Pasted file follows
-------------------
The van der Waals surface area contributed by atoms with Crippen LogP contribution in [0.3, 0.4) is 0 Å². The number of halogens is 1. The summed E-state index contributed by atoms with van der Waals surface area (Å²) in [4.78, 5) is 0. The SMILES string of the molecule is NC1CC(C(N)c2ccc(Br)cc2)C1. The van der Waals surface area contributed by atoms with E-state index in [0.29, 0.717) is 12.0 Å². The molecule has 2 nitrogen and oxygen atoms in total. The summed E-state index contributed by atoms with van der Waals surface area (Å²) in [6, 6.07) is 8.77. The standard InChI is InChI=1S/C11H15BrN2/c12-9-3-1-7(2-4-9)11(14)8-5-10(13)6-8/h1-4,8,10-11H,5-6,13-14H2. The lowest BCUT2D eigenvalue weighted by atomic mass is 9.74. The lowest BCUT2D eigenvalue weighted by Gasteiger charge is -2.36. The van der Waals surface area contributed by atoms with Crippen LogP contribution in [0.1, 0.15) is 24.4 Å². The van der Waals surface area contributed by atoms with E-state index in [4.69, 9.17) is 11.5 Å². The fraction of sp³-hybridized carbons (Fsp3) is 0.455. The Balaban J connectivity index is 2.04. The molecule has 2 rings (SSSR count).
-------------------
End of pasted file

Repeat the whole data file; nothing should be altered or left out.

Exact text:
The van der Waals surface area contributed by atoms with Crippen LogP contribution in [0.3, 0.4) is 0 Å². The number of halogens is 1. The summed E-state index contributed by atoms with van der Waals surface area (Å²) in [4.78, 5) is 0. The SMILES string of the molecule is NC1CC(C(N)c2ccc(Br)cc2)C1. The van der Waals surface area contributed by atoms with E-state index in [0.29, 0.717) is 12.0 Å². The molecule has 2 nitrogen and oxygen atoms in total. The summed E-state index contributed by atoms with van der Waals surface area (Å²) in [6, 6.07) is 8.77. The standard InChI is InChI=1S/C11H15BrN2/c12-9-3-1-7(2-4-9)11(14)8-5-10(13)6-8/h1-4,8,10-11H,5-6,13-14H2. The lowest BCUT2D eigenvalue weighted by atomic mass is 9.74. The lowest BCUT2D eigenvalue weighted by Gasteiger charge is -2.36. The van der Waals surface area contributed by atoms with Crippen LogP contribution in [0.1, 0.15) is 24.4 Å². The van der Waals surface area contributed by atoms with E-state index in [4.69, 9.17) is 11.5 Å². The fraction of sp³-hybridized carbons (Fsp3) is 0.455. The Balaban J connectivity index is 2.04. The molecule has 2 rings (SSSR count).